substitutes for principle in regard to the acceptance of office, on which In attending to this part of the life of SHERIDAN, both as described this second coalition was determined to stake itself,—the silly affair by Mr Moore, and as very obviously characteristic in itself, it is of the Regent's choice of his own Vice-Chamberlain, we believe. impossible not to perceive that the choice of a speculative politician's We cannot be disposed to deride sacrifices to principles, be they what party at that time of day, was next door to a simple matter of con- they may ; but the solemnity with which this and similar points have nexion or accident; and that mere ingenuity was usually taxed for a been erected into a sine qua non by aristocratical politicians, has been supply of the necessary principles and arguments to be adopted in often exceedingly ridiculous, considering how much pliability and support of the chosen side. Our biographer, as we have already compromise have been manifested in other directions. It is possibly. shown, frankly admits that the words “Parliamentary Reform" were one of the most usual errors of bounded spirits, to substitute accidents little more than a popular war-cry; and in regard to the Regency for essences, and to think that Astolpho's mule is the very best mule question, the East India bill, and similar cases, that the conduct of in the world, a long time after he is dead: but, in truth, some of the each belligerent party would have been exactly that of the other, later Whig points smack exceedingly of this flavour, and more than if similarly situated. It is really a great compliment, under such one mention of the Lords GREY and GRENVILLE in conjunction, admissions, to allow that some grand and broad general principles were have reminded us of the sympathetic movements of the two kings of not involved in the same liability, yet in regard to Fox, SHERIDAN, Brentford, both in the pleasant manifestation of mock dignity, and and many more, we are disposed to admit it; and rejoice heartily at of real unimportance. the decline of a system which could thus soil and depreciate the purest To the last, however, SHERIDAN pursued the point of honour with convictions by so much practical trickery and finesse. The time is his brother Whigs, and even refused to be brought into Parliament, gone by, we trust, for the open advocacy of a theory contended for by the REGENT, because he would not be suspected of a mercenary by BURKE," implying that the whole power of the executive of conversion. We cannot well describe our feelings in regard to this England is the hereditary property of a few leading families and their once brilliant man, when we contemplate this tenacity in the midst of satellites; and that freedom consists in an abidance of certain rules pecuniary distress of every kind. Never, certainly, was a life in its by which it may be regularly bandied about from one set of these afflictive close more pregnant with melancholy instruction. The families to aaother. From opposition priginating in such grounds, companion for years of a Prince, then become a powerful King-the the public has done right to withdraw its confidence-not on the eloquent and effective member of a widely extended party for half his miserable principle of “flying from petty tyrants to the throne"- lifetime—the idol of social and witty circles nearly the whole of itbut in a firm reliance on its own increasing operation in the way of we witness this companion, this orator, and this wit, who had grasped influence and opinion, and that arising too from the soundest and best at and secured popularity and admiration in nearly all quarters, left of causes-its every day increasing acuteness and information. Let a prey to the most harassing species of misery and endurance in his any man peruse with aitention the history of party and party changes latter days—abandoned nearly by all but a few sympathetic private in Administration, from the Revolution to the present time, and if he friends, forming a small but honourable exception to the numerous be not at least secretly surfeited with the paltry detail, he is devoid herd who had once hailed him as associate and companion. We will of reason. It resembles indeed nothing in the world so much as the not pretend to say that his private irregularities might not naturally combination of a body of blacklegs, bound by certain laws in their circumscribe his circle of valuable acquaintance; but there is an exgaming with each other, but all united to make as much as possible treme in this reverse which is outrageous, and in respect to certain out of the rest of the world...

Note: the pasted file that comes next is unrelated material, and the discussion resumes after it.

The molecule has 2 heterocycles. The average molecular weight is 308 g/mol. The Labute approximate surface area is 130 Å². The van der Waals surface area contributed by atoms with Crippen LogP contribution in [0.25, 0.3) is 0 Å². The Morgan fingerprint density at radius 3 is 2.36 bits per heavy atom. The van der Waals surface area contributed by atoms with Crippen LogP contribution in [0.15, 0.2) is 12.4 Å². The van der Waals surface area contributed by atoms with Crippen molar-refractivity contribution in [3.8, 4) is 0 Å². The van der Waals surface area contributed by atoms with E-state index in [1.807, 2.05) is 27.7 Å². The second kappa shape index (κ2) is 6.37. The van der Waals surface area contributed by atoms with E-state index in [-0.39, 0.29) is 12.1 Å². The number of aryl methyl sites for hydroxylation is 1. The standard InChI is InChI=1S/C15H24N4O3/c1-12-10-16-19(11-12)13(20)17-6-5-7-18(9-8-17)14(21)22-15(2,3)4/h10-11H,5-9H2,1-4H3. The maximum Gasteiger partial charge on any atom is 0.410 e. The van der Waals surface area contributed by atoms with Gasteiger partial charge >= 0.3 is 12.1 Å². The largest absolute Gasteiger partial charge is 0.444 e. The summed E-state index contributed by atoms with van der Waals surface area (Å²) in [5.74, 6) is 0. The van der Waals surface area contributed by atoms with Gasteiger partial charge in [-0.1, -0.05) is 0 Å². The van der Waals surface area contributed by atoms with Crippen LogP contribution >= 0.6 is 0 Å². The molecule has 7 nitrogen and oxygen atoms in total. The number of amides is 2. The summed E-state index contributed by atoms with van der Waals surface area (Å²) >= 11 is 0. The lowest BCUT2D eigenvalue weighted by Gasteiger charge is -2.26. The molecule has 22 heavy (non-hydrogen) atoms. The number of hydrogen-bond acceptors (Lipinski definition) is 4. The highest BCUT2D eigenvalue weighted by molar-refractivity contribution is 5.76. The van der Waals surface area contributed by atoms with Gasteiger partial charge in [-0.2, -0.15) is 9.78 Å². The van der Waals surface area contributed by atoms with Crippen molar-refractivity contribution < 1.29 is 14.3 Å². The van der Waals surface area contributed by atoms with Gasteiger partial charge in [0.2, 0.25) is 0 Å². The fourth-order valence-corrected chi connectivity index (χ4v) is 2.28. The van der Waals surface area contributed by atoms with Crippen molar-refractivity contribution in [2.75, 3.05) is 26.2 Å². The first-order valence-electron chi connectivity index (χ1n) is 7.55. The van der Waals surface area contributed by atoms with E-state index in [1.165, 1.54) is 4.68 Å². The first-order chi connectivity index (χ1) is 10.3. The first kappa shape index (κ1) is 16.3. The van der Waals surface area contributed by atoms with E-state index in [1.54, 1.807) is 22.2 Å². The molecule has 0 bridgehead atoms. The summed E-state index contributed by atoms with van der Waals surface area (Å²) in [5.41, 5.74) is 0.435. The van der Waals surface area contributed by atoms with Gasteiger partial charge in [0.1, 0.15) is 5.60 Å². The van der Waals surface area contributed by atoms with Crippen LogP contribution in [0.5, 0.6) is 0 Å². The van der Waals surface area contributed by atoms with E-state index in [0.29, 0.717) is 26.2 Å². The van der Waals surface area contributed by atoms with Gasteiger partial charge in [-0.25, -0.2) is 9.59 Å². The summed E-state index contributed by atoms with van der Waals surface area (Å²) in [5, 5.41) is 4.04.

quarters, altogether disgraceful. And then his substantial pecuniary From such a school, it must be always recollected that SHERIDAN | imprudence has been much exaggerated; for after all his carelessness was introduced into political life; and we repeat, that, consistently with and disregard of minor points, RICHARD BRINSLEY SHERIDAN, who his own theory, he acted, under the pressure of very narrow circum- began life without fortune, and adventured largely in the most hazard- . stances, with a degree of tenacious honour, and even lofty integrity, of ous of all property, died, owing an amount of debt which did not which there are not many examples. There is no great merit in men exceed 5,500l. a sum which a stock-exchange defendant would laugh of ample fortune, or high connection, resisting the blandishments of at,-a sum scarcely more than half that which a MELVILLE would power and emoluments of office, in obedience to the law of party give no account of, and a STEELE and a VILLIERS almost with impuhonour or genuine principle; but it is far otherwise with needy men nity abstract,-a sum for which, if a ruler would be scarcely defenof political speculation and adventure like SHERIDAN, to whom success sible in robbing the Exchequer, he would at least be justified in deis almost absolutely necessary.t Yet he never swerved from the point ducting from the decoration of a drawing-room. * But the lesson has of honour or principle; and even when the state of the party and his been sealed, and the recorded picture of an almost violated deathown determination in respect to the mutiny at the Nore, and a bed will stand in eternal memorial of lofty heartlessness and fashionsecession froin parliamentary attendance, might have countenanced a able apathy. It will profit more than one kind of student,--the aspirretreat, while he partially acted upon his own views and convictions, ing adherent of party on the mere strength of native ability and he never abandoned his colleagues. Even when his conduct in the transient and fluctuating favour,--the man of self-enjoyment and great mutiny affair so highly pleased the late King, that a message was sent social powers, who, in the Epicurean elegance of the assembly and to him that there was a disposition to bestow any favour upon him the banquet, at once wastes his energies and debases his habits, which it was consistent with his feelings to accept, and, at the same and lastly, the calm enquirer of every class, to whom it cannot but time, a lucrative post was absolutely offered for THOMAS SHERIDAN, be beneficial to learn, that it is not the possession of the highest talents he declined the proffered favour. He had differed from his party, but that alone leads to the most favourable consequences, either in regard would not desert it, and not only so, would accept of nothing that to temporary or lasting reputation; but that the most exalted capac could imply a doubt of his firmness. Nay, in all that Mr Moore has bilities require a portion of self-command, which can never be safely communicated, we gather nothing against SHERIDAN, but that he neglected. The record of successful genius is not extensive, but it withheld some intimation of a favourable change of disposition, on the would be almost illimitable, had the presence of this one thing needful part of the REGENT, to the Lords Grey and GRENVILLE, at a critical | attended all the instances which its absence has rendered nugatory. moment, and thereby produced the retention in office of PERCEVAL.I This, after all, has not exactly been the case with SHERIDAN; but a